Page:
To understand the complicated situation of the Kurds, it is necessary to look at the history. After almost two thousand years of Persian rule, most of the Kurds became part of the Ottoman Empire as a result of the Battle of Chaldiran in 1514. This was the first division of Kurdistan. After that, Ottoman Sultan Selim officially recognised sixteen Kurdish emirates. For centuries, these autonomous emirates were culturally, linguistically and religiously rich.

This text was published in Asos newspaper the 18th May 2011. It is in Kurdish here:

During the Ottoman times the Kurds lacked national identity. They did not identify themselves as Kurds but as members of their family, tribe and religious group. They were in a proto-national stage. Dr. Eric Hobsbawm uses this term to describe an ethnic group’s development towards nationalism. Although the group feels that they belong together because of their mutual ethnicity, they lack a common polity. It is possible to mobilise the existing national symbols for the creation of a modern state.

In the course of the fall and the dismemberment of the Ottoman Empire, most of its subject peoples were able to set up their own states, but not the Kurds. With the Treaty of Sevrés, which was signed on August 20, 1920, the Kurds were promised a homeland. But the Allies, led by Great Britain and France, knew that the implementation of the Treaty would require difficult military enforcement. They were not prepared to make this commitment. The Treaty of Sevrés was a historical opportunity but the Kurdish leaders were unable to benefit of it.

The Treaty of Lausanne, signed on July 24, 1923, was the international accord, with which the Republic of Turkey was established. The word ‘Kurd’ was not even mentioned in it. Kurds were not regarded as a minority group. References to minorities were limited to non-Muslims. This was the second division of Kurdistan.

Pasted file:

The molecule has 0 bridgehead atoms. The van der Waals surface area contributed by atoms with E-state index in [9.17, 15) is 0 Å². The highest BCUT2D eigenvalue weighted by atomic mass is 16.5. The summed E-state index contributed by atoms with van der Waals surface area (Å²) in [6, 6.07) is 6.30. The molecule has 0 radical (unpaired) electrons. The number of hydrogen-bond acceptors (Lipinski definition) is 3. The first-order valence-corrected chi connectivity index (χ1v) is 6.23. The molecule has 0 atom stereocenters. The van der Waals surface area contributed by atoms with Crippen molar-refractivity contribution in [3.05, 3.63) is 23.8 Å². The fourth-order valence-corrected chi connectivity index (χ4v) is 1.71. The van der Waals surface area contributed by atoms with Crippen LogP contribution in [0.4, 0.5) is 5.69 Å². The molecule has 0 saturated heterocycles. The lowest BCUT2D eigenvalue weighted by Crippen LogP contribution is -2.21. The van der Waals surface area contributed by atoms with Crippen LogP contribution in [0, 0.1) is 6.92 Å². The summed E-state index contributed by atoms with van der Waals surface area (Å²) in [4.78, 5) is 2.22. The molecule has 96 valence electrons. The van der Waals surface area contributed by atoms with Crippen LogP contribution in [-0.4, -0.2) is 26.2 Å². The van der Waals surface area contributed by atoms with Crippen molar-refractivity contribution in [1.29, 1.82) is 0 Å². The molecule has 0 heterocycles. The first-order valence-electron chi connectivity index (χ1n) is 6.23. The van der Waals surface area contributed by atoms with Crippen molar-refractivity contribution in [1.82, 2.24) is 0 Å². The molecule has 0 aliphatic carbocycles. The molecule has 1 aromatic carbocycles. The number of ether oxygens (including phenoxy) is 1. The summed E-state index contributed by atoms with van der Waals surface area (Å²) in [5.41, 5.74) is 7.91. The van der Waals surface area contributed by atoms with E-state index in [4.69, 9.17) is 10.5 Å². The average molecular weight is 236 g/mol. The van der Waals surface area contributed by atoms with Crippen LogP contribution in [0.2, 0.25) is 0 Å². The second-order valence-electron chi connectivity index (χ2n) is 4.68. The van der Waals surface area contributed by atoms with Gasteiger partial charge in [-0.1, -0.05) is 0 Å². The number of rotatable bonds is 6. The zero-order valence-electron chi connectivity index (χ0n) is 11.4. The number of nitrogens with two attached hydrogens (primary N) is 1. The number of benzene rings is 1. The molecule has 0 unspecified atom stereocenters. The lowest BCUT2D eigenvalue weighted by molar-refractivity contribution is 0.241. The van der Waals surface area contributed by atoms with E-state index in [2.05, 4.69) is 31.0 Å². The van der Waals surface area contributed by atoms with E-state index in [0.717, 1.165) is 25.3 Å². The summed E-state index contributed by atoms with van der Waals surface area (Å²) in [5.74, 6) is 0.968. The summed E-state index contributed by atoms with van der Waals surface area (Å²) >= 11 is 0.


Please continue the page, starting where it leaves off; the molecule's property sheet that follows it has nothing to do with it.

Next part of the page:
Also Iraq was established after World War I. Under a mandate from the League of Nations, the administration of Iraq was entrusted to Britain, but it adopted a policy of devolving responsibilities to an Iraqi government in 1921.

From 1918 to 1925, the Kurds lost an opportunity for statehood. They found themselves to be an unrecognised minority in Turkey and in Iraq. The Kurdish question became a frozen conflict. All the problems were left without solution, waiting for the right moment for the conflict to appear again. Now, this seems to happen. On the one hand, the Kurds move towards nationalism from proto-national level. Due to electronic mass media, satellite TV and the Internet – and especially social media like Facebook – they get information about each other and about global developments, which was totally out of their reach at the beginning of the last century. The Kurdish culture in Iraq is the most traditional and the most tribal. The Iranian Kurds are the best educated Kurds. The Kurds who live in Turkey are the most modern and the most aware in political terms, but many of them are partly assimilated into the Turkish culture. For example, many have lost their Kurdish mother tongue.

The young generation of Kurds continues the nation-building process from the point at which their grandfathers froze the issue after the days of Lausanne. On the other hand, new historic opportunities are emerging because all parts of Kurdistan are controlled by countries that are moving towards radical changes.

Since the end of the 19th century, the problem of the Kurds has been their inability to cooperate with each other. Kurdish politics is local politics. The Kurds have been rebelling against their oppressors for decades, but their uprisings have been local.